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    They must really hate depressa, what's this 2nd time with held and is pilbarensis on its 2nd or 1st with held?
    At least your slowly getting there I can feel the frustration from over here lol. Well done to those that got the ball started.
     
  9. Burgo89

    Burgo89 Active Member

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    Woma also moved down from cat 4 to cat 3 license
     
  10. dragonlover1

    dragonlover1 Subscriber Subscriber

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    how ridiculous,cat 1 here in NSW
     
  11. Burgo89

    Burgo89 Active Member

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    [MENTION=21299]dragonlover1[/MENTION], cat 1 is entry level in NSW?
     
  12. PerthHerper

    PerthHerper Not so new Member

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    Hope that breeders can supply them soon


    Sent from my iPad using Tapatalk
     
  13. ronhalling

    ronhalling Subscriber Subscriber

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    [MENTION=41780]Snowman[/MENTION], First i would like to say welcome home Snowman, the place has not been the same without you.....Secondly if you can keep Childreni and Stimsoni why can't you keep Maculosa's??? surely that has to be a mistake. ( ͡° ͜ʖ ͡°) -ronhalling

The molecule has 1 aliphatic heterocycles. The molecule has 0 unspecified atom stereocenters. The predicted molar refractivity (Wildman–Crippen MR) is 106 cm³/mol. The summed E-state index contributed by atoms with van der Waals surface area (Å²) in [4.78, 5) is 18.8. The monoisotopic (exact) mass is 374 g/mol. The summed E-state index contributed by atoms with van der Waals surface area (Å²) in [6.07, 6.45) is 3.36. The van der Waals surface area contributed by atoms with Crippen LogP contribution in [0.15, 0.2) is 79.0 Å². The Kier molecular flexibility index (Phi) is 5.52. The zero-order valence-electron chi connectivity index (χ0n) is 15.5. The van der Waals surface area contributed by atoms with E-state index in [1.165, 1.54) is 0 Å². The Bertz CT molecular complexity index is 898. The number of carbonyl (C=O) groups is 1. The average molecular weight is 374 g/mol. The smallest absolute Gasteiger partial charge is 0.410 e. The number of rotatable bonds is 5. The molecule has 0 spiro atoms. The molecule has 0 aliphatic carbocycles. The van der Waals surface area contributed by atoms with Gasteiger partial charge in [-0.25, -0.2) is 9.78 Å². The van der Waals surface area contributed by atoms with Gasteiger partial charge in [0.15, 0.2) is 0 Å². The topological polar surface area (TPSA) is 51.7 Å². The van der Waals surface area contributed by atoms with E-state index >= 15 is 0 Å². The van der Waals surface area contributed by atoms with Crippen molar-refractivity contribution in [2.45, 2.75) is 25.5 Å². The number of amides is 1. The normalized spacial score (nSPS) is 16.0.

14. pythoninfinite

    pythoninfinite Subscriber Subscriber

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    Ron, maculosa is not a WA endemic, so it can't be kept there. I wouldn't mind a pair of the very high green & red Yellow-faced Whipsnakes from the southern part of their range just north of Perth. I see them all the time around the house here in NSW but they have nothing like the colours of the WA form.

    Still, this is the second species-list addition in the recent past, so looks like things are progressing somewhat. Maybe pressure should be brought to bear with regard to python imports - their oft repeated reason of disease potential has a very big hole in it now that Sunshine Virus can be tested for in live animals...
     
  15. dragonlover1

    dragonlover1 Subscriber Subscriber

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    yes,we have 5 levels here,for instance eastern blue tongues are level 1 but northern & western are 2 (?) going all the way up to 5 which is highly venomous
     
    Last edited: Mar 25, 2016
  16. adderboy

    adderboy Active Member